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The NIS loan – a symptom of the economic times

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Fri, Aug 22, 2014

If all the political posturing in the different contributions to the debate pertaining to the Resolution moved by Government, earlier this week, to liquidate outstanding contributions owed by the Government to the National Insurance Fund were stripped away, we would be left with just a few keys points.{{more}}

The Government failed, over a period of several months, to pay both the employer and employee contributions to the National Insurance Service (NIS), resulting in an outstanding amount of $15 million; they didn’t pay because cash was limited and other payables were given greater priority than the NIS payments; the Government has now made arrangements for the outstanding amount to be paid over a 10-year period.

Several members of the Government and Opposition made contributions to the debate when the Resolution came before Parliament on Tuesday, and except for differences as to why Government found itself in a situation of being unable to pay, at the root of it, the parliamentarians were basically saying the same thing.

There is nothing positive about an employer, any employer, being in a position where they are unable to pay their employees’ NIS contributions. The sustainability and strength of any social security system depend on the contributions of its members, and should stakeholders fail in their responsibility to their employees, the entire system could be compromised. It is therefore commendable that the Government faced its responsibility head on and took steps to rectify this grave situation, before the situation had become critical.

Parliamentarians may disagree about the degree to which the current global economic crisis and the series of natural disasters which have befallen us in the last four years have affected our economy, but no one would say that our economy and ability to cope have been unaffected by these two factors.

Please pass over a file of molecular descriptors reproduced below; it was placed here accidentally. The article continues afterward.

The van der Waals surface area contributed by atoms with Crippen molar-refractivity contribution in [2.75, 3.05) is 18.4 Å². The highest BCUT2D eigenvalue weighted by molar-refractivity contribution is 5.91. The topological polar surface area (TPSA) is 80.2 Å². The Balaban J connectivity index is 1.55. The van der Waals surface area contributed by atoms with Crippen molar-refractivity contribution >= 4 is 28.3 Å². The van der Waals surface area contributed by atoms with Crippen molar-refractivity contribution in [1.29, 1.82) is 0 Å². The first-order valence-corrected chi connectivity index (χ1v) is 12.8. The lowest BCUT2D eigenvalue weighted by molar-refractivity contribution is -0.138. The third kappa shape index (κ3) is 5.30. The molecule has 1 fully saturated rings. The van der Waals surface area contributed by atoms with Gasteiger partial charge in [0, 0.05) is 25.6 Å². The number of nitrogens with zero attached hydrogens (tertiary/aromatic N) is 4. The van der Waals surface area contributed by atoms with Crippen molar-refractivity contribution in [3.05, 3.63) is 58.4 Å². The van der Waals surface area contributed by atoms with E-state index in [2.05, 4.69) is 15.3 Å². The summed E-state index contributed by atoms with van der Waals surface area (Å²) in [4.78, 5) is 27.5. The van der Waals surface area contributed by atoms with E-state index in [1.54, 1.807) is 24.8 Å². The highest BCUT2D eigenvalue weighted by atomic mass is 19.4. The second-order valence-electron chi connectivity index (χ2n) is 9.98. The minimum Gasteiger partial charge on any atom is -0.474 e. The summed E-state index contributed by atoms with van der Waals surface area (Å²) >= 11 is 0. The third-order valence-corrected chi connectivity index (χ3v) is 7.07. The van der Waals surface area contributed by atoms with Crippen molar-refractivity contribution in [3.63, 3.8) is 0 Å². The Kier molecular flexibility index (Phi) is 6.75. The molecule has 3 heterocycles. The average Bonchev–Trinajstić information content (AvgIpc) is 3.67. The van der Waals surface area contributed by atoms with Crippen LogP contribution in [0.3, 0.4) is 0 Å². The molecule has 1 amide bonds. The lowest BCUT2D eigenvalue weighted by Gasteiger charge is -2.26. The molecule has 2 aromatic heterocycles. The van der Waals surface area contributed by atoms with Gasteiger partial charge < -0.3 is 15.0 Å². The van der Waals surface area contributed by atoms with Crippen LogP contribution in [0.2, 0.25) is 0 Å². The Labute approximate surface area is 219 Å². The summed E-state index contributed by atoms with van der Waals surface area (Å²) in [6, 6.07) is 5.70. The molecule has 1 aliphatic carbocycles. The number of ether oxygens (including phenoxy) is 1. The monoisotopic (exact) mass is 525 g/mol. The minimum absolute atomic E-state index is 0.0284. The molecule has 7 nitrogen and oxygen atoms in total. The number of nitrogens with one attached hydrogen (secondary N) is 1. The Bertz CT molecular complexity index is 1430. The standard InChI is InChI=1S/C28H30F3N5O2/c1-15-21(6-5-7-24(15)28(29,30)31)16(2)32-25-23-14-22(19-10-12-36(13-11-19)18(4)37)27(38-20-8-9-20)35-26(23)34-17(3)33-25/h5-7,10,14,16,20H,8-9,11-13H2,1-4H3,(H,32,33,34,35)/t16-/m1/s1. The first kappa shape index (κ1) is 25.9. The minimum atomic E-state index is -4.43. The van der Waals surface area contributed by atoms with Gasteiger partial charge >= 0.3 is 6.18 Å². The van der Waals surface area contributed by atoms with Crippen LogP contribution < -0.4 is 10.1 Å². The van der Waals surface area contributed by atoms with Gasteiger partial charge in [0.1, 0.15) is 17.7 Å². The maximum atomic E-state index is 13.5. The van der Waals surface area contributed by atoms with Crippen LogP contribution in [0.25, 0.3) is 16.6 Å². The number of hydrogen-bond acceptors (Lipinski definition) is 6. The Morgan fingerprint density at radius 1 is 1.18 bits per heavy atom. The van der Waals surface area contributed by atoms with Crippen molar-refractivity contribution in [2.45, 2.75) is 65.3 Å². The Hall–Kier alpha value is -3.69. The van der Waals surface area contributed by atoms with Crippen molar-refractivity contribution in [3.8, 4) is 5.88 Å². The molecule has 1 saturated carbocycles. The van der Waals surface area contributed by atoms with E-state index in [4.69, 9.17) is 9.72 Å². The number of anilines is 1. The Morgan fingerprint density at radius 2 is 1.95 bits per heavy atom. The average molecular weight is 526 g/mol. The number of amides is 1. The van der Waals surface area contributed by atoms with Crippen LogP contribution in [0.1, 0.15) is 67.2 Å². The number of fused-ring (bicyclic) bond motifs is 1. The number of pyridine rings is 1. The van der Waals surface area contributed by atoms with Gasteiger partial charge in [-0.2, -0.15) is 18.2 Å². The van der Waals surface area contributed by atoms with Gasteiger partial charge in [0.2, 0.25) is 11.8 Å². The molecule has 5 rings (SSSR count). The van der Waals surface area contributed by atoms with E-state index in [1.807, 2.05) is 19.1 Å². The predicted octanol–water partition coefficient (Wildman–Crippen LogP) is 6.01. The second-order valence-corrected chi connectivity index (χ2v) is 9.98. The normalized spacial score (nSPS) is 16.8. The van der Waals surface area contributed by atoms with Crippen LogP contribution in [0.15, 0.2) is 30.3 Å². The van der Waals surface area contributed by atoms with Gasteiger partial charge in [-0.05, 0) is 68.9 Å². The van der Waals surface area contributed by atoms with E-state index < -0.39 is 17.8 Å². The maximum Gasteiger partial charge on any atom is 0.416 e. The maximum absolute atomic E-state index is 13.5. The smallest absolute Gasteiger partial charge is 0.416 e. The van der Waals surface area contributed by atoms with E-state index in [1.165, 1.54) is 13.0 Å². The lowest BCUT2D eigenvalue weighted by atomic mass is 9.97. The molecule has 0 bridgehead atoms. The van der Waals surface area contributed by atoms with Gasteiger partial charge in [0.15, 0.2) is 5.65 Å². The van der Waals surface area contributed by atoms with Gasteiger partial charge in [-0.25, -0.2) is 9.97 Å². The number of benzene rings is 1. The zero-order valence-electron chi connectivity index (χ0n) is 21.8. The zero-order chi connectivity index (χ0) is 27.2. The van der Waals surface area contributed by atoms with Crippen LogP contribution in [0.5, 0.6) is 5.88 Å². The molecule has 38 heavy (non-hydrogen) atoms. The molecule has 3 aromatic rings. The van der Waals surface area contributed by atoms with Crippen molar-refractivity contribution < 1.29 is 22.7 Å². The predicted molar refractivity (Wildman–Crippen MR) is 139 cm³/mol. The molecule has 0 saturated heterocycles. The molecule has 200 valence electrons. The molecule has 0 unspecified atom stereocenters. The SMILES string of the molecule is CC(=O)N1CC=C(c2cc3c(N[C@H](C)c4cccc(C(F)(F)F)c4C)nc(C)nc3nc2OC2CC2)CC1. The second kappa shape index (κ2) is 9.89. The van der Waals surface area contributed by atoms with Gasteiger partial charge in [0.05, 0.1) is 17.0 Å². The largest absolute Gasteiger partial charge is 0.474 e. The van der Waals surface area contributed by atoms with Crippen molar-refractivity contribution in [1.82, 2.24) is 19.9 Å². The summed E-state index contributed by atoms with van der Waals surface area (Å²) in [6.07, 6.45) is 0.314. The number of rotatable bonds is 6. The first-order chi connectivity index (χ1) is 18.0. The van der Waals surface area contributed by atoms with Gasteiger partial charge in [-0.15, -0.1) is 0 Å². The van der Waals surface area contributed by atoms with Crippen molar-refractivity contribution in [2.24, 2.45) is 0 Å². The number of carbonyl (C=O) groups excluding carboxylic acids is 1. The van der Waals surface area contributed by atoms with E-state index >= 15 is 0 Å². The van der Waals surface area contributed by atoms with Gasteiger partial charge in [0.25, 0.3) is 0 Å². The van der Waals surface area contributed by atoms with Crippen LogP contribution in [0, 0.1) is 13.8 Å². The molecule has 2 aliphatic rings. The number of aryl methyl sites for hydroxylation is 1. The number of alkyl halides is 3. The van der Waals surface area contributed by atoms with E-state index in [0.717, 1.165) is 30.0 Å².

The last natural disaster, the floods of December 2013, were particularly brutal on our people and the economy. Twelve persons were killed; hundreds were displaced; livelihoods washed away. The proactive stance taken by the government to provide housing and other assistance for the hundreds who were displaced or affected came at a significant cost to the government, assistance from foreign governments and agencies, notwithstanding.

Officials in the Ministry of Finance must have, for the last three or four years been playing a delicate balancing act in determining how to use whatever cash came to hand. It cannot be easy to make decisions about which bills to pay and which to defer, in a national context. At least, no public servants have been laid off and salaries, so far, have been paid every month.

These are challenging times, and they would be challenging for any government, whether it be the Unity Labour Party, the New Democratic Party, the Green Party or the Democratic Republican Party. Despite that, the Government of the day has the responsibility to prudently manage the economy, not just so that they can get by, day by day, but also in a manner which lays the ground work for a healthy, sustained recovery, in as short a time as possible. It behooves us all as citizens to be as productive, creative, innovative and efficient as possible to assist that recovery, for it is clear that not much more of this strain can be bourne.

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